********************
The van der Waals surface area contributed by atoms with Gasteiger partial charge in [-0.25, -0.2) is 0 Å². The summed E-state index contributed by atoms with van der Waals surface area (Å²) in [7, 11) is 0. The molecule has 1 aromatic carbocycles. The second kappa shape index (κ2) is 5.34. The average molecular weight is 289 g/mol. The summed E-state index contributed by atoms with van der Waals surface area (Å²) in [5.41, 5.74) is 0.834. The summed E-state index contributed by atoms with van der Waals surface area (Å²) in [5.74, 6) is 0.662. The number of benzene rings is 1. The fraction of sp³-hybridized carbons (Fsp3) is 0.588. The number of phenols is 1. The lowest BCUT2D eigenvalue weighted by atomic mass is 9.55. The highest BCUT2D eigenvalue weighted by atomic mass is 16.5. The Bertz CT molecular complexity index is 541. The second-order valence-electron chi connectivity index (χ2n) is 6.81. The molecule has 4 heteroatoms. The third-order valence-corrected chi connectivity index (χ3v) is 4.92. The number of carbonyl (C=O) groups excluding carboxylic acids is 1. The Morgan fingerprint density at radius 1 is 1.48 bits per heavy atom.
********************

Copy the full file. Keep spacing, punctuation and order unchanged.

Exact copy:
The van der Waals surface area contributed by atoms with Gasteiger partial charge in [-0.25, -0.2) is 0 Å². The summed E-state index contributed by atoms with van der Waals surface area (Å²) in [7, 11) is 0. The molecule has 1 aromatic carbocycles. The second kappa shape index (κ2) is 5.34. The average molecular weight is 289 g/mol. The summed E-state index contributed by atoms with van der Waals surface area (Å²) in [5.41, 5.74) is 0.834. The summed E-state index contributed by atoms with van der Waals surface area (Å²) in [5.74, 6) is 0.662. The number of benzene rings is 1. The fraction of sp³-hybridized carbons (Fsp3) is 0.588. The number of phenols is 1. The lowest BCUT2D eigenvalue weighted by atomic mass is 9.55. The highest BCUT2D eigenvalue weighted by atomic mass is 16.5. The Bertz CT molecular complexity index is 541. The second-order valence-electron chi connectivity index (χ2n) is 6.81. The molecule has 4 heteroatoms. The third-order valence-corrected chi connectivity index (χ3v) is 4.92. The number of carbonyl (C=O) groups excluding carboxylic acids is 1. The Morgan fingerprint density at radius 1 is 1.48 bits per heavy atom.